image: BrightSource Energy
At the risk of sounding like a cheerleader, the scale of some of the new solar power plants being announced over the past few weeks are just astounding. PG&E; has contracted with a 250 MW and a 500 MW solar plant in California, a 250 MW integrated solar plant/manufacturing facility is being built in India, and the Clinton Foundation is discussing building a similar 5,000 MW facility in a different part of India. At the beginning of the summer a new 10 MW thin-film facility was claiming the record for that category and a 400 MW solar thermal plant in the Mojave Desert was big news. Furthering the great solar scale-up:
Three 400 Megawatt Plants Planned
BrightSource Energy as announced that it will be developing a 1200 MW solar thermal power facility at a site northeast of Las Vegas, with 2012 being the target date for completion. According to The Desert Valley Times Online the facility would consist of three 400 MW plants near Overton Airport, as well as upgrading the transmission infrastructure needed to bring the power to the grid. Regulatory Hurdles Yet to Be Cleared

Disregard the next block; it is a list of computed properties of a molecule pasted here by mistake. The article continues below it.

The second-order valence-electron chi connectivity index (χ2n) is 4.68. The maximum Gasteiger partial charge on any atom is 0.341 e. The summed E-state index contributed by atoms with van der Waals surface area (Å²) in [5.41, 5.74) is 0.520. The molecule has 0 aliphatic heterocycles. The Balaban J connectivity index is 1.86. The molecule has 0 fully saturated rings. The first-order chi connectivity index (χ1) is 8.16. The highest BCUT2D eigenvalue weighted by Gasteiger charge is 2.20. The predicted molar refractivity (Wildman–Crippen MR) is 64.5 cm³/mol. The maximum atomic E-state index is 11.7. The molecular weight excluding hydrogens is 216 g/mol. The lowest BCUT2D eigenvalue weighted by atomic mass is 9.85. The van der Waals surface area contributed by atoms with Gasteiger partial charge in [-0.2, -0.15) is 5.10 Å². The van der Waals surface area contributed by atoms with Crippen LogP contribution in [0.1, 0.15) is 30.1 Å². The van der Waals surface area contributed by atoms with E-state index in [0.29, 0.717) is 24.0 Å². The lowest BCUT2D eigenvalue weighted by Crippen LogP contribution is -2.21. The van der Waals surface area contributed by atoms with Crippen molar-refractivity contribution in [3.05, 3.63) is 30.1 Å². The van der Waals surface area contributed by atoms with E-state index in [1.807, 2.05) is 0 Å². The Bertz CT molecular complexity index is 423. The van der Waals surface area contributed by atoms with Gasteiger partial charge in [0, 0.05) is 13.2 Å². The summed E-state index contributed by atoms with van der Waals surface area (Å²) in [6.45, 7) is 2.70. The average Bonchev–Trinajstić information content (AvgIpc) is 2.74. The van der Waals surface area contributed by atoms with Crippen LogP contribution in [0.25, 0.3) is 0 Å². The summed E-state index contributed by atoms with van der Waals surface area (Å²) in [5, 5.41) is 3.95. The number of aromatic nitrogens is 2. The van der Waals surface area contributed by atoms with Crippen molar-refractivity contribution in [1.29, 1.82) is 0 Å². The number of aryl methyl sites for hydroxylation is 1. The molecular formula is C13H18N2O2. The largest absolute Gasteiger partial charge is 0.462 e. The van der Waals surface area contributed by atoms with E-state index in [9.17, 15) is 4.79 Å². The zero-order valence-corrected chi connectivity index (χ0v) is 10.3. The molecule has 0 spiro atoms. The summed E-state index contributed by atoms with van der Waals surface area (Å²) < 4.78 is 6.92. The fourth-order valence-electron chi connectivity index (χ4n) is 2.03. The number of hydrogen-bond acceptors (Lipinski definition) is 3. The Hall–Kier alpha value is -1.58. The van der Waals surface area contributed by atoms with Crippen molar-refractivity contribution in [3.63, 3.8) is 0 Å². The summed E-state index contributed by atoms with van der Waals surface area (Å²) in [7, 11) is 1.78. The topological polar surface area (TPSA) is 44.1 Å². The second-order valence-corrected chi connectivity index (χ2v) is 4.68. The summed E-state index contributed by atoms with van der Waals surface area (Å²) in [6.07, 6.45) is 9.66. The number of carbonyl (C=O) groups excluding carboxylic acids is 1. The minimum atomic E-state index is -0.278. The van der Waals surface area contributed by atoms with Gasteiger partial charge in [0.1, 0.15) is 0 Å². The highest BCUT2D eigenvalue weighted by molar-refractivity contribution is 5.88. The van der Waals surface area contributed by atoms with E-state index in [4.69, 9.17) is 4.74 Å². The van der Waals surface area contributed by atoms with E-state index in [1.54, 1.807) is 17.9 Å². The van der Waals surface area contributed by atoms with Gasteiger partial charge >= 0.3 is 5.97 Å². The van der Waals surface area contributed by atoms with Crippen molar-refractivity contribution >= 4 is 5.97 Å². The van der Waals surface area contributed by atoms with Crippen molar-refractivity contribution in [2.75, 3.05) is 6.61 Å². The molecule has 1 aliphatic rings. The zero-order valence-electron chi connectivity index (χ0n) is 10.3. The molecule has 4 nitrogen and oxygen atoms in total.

Though construction of the facility is expected to take 18-24 months, state and federal permitting is expected to take an additional two years. Additionally, the plant does not yet have a power outtake agreement in place. The gist of which is that there’s a lot of solar power on tap but there are still hoops to jump through before it comes online.
BrightSource estimates that the power generated by this facility would be enough to power 900,000 homes.
Scale is Key for Solar to Displace Fossil Fuels
It's really good to see that solar power plants are finally being scaled to the size of fossil fuel-based power plants. This is the sort of expansion needed, especially when combined with decentralized power generation on people's homes and businesses, that will make a significant dent in fossil fuel usage and greenhouse gas emissions.
via :: The Desert Valley Times Online and :: Cleantech Investing in Israel
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